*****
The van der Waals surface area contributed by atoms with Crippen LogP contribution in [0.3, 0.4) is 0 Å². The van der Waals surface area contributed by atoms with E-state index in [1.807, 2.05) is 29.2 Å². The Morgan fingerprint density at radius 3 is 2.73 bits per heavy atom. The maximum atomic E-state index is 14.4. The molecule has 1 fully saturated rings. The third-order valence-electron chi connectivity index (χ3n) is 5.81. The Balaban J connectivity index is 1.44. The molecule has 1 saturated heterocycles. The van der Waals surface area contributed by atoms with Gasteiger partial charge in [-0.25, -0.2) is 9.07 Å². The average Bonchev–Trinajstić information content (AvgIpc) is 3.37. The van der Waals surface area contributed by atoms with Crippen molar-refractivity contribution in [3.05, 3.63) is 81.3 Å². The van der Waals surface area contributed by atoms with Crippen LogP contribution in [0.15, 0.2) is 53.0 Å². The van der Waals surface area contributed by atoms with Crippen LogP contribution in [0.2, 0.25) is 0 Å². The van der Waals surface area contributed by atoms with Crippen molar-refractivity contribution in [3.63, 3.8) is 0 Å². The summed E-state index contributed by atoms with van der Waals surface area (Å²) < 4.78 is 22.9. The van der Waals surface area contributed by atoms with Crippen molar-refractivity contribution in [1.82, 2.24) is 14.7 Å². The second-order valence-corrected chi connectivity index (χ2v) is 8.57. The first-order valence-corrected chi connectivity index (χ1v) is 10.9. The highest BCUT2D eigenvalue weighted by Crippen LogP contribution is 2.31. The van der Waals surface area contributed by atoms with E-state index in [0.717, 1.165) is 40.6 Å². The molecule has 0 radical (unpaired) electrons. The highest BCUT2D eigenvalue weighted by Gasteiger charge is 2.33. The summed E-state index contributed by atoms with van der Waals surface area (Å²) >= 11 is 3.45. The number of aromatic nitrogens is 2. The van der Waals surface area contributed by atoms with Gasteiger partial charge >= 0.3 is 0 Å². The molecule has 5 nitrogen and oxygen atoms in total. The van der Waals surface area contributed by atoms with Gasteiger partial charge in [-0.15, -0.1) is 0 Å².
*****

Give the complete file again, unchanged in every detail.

The van der Waals surface area contributed by atoms with Crippen LogP contribution in [0.3, 0.4) is 0 Å². The van der Waals surface area contributed by atoms with E-state index in [1.807, 2.05) is 29.2 Å². The Morgan fingerprint density at radius 3 is 2.73 bits per heavy atom. The maximum atomic E-state index is 14.4. The molecule has 1 fully saturated rings. The third-order valence-electron chi connectivity index (χ3n) is 5.81. The Balaban J connectivity index is 1.44. The molecule has 1 saturated heterocycles. The van der Waals surface area contributed by atoms with Gasteiger partial charge in [-0.25, -0.2) is 9.07 Å². The average Bonchev–Trinajstić information content (AvgIpc) is 3.37. The van der Waals surface area contributed by atoms with Crippen molar-refractivity contribution in [3.05, 3.63) is 81.3 Å². The van der Waals surface area contributed by atoms with Crippen LogP contribution in [0.15, 0.2) is 53.0 Å². The van der Waals surface area contributed by atoms with Crippen LogP contribution in [0.2, 0.25) is 0 Å². The van der Waals surface area contributed by atoms with Crippen molar-refractivity contribution in [3.63, 3.8) is 0 Å². The summed E-state index contributed by atoms with van der Waals surface area (Å²) < 4.78 is 22.9. The van der Waals surface area contributed by atoms with Crippen molar-refractivity contribution in [1.82, 2.24) is 14.7 Å². The second-order valence-corrected chi connectivity index (χ2v) is 8.57. The first-order valence-corrected chi connectivity index (χ1v) is 10.9. The highest BCUT2D eigenvalue weighted by Crippen LogP contribution is 2.31. The van der Waals surface area contributed by atoms with E-state index in [0.717, 1.165) is 40.6 Å². The molecule has 0 radical (unpaired) electrons. The highest BCUT2D eigenvalue weighted by Gasteiger charge is 2.33. The summed E-state index contributed by atoms with van der Waals surface area (Å²) >= 11 is 3.45. The number of aromatic nitrogens is 2. The van der Waals surface area contributed by atoms with Gasteiger partial charge >= 0.3 is 0 Å². The molecule has 5 nitrogen and oxygen atoms in total. The van der Waals surface area contributed by atoms with Gasteiger partial charge in [-0.15, -0.1) is 0 Å².